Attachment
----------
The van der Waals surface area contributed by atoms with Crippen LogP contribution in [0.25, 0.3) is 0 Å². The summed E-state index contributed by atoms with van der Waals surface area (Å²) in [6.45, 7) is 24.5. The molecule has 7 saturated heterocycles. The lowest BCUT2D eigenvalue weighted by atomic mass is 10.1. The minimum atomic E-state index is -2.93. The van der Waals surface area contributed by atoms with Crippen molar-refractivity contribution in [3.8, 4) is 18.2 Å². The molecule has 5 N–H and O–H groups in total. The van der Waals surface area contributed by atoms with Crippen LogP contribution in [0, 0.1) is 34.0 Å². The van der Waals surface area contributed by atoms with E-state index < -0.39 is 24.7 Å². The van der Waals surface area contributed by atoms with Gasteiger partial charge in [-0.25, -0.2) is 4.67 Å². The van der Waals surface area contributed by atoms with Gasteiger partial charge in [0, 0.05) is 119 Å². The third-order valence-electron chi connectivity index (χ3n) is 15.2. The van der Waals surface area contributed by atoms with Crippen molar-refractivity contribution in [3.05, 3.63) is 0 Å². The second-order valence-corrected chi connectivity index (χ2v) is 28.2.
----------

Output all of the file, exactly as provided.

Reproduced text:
The van der Waals surface area contributed by atoms with Crippen LogP contribution in [0.25, 0.3) is 0 Å². The summed E-state index contributed by atoms with van der Waals surface area (Å²) in [6.45, 7) is 24.5. The molecule has 7 saturated heterocycles. The lowest BCUT2D eigenvalue weighted by atomic mass is 10.1. The minimum atomic E-state index is -2.93. The van der Waals surface area contributed by atoms with Crippen molar-refractivity contribution in [3.8, 4) is 18.2 Å². The molecule has 5 N–H and O–H groups in total. The van der Waals surface area contributed by atoms with Crippen LogP contribution in [0, 0.1) is 34.0 Å². The van der Waals surface area contributed by atoms with E-state index < -0.39 is 24.7 Å². The van der Waals surface area contributed by atoms with Gasteiger partial charge in [-0.25, -0.2) is 4.67 Å². The van der Waals surface area contributed by atoms with Gasteiger partial charge in [0, 0.05) is 119 Å². The third-order valence-electron chi connectivity index (χ3n) is 15.2. The van der Waals surface area contributed by atoms with Crippen molar-refractivity contribution in [3.05, 3.63) is 0 Å². The second-order valence-corrected chi connectivity index (χ2v) is 28.2.